Some things may seem impossible to imagine. But with Eclipsed, which opened on Broadway March 6 at the Golden Theatre, playwright Danai Gurira transforms what for many remains a vague notion of far-off suffering into an intimately observed, forceful, even entertaining drama. Led by Oscar winner Lupita Nyong’o in a stunning Broadway debut, the production’s extraordinary cast presents a vivid portrait of four women captured by rebels during civil war in Liberia.
Gurira’s winning strategy, deftly executed by director Liesl Tommy, includes balancing the atrocity of the circumstances with an unexpected levity. Eclipsed is unflinching. But Gurira, who is also an actress and currently appears on The Walking Dead, knows how to pair harsh truths with bits of sweetness to make them hit home that much harder. From the playful cadence of the women’s dialect to a handful of broad physical gags, the play’s disarming humor serves to draw viewers further into what might otherwise be an unimaginable situation.
Awful though it certainly is, the captives’ setup has an almost sitcom-like vibe: Multiple women cohabitate under one small roof; the eldest (Saycon Sengbloh as the first wife of the commanding officer) is in charge. There’s a new addition to the group (Nyong’o, wife No. 4) in need of guidance and protection. Another can often be counted on for laughs (Pascale Armand as wife No. 3), and another is a strong-willed rebel who mostly stays away (Zainab Jah as wife No. 2).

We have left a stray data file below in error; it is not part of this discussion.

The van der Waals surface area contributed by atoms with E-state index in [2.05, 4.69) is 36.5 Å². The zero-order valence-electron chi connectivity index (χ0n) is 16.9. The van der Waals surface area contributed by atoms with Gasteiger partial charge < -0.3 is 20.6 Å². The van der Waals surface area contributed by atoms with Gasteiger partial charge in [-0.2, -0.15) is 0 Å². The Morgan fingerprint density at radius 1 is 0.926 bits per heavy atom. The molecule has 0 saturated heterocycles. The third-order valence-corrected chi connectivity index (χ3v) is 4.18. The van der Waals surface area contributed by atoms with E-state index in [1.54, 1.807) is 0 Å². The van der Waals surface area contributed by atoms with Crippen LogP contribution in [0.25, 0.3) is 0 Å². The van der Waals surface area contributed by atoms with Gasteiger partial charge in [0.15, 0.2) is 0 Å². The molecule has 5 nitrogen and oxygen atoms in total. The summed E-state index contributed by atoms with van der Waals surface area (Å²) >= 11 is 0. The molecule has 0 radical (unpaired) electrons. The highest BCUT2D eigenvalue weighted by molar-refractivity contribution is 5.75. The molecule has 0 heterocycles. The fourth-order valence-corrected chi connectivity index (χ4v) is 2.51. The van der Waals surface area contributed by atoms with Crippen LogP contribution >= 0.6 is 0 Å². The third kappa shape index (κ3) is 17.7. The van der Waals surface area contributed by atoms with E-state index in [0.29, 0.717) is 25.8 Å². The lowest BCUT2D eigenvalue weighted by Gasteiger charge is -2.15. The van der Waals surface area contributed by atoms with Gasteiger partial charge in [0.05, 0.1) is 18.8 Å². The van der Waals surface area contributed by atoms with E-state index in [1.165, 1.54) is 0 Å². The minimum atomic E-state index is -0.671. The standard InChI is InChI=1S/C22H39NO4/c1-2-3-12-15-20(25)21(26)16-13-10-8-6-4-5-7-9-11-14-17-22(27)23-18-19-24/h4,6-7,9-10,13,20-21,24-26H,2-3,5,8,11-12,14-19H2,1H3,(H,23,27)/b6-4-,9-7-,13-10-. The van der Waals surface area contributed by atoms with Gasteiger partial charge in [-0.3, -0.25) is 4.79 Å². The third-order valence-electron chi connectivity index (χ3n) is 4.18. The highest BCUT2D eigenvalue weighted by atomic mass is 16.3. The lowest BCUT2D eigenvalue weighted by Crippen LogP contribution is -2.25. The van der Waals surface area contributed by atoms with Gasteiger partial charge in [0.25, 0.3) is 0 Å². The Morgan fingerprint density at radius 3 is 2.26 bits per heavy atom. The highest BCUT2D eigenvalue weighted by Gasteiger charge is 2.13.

Survival in captivity breeds a unique kinship, one that finds the women both caring for each other and bickering like any other family. Their everyday life has a kind of rhythm, wherein their conversations (some of them even lighthearted) are interrupted by their husband’s sexual demands. It’s a pattern that only becomes more devastating as we get to know them the strength of their wills. By the time circumstances take a sharp turn in the second act, we understand each of them and their disparate reactions with wrenching clarity.
This is due, in large part, to the amazing ensemble assembled here. In a culture that often overlooks the experiences of women of color — on screen, on stage, and elsewhere — it is a welcome gasp of fresh air to witness an awesomely skilled, all-Black cast of women deliver this collection of insightful performances. Not only because they are simply a marvel to behold (and they are), but because they lend a voice to people who’ve been systematically oppressed and silenced (and whose suffering is otherwise represented on Broadway as a punch line in The Book of Mormon).
It’s worth noting that Eclipsed, which premiered off-Broadway last fall at the Public Theater, arrives courtesy of a sizable number of female producers as well. Nyong’o’s star power undoubtedly lent the story the legs it needed to reach a large audience. Here’s hoping more like this one follow in its footsteps.
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Follow Naveen Kumar on Twitter: @Mr_NaveenKumar (photos: joan marcus)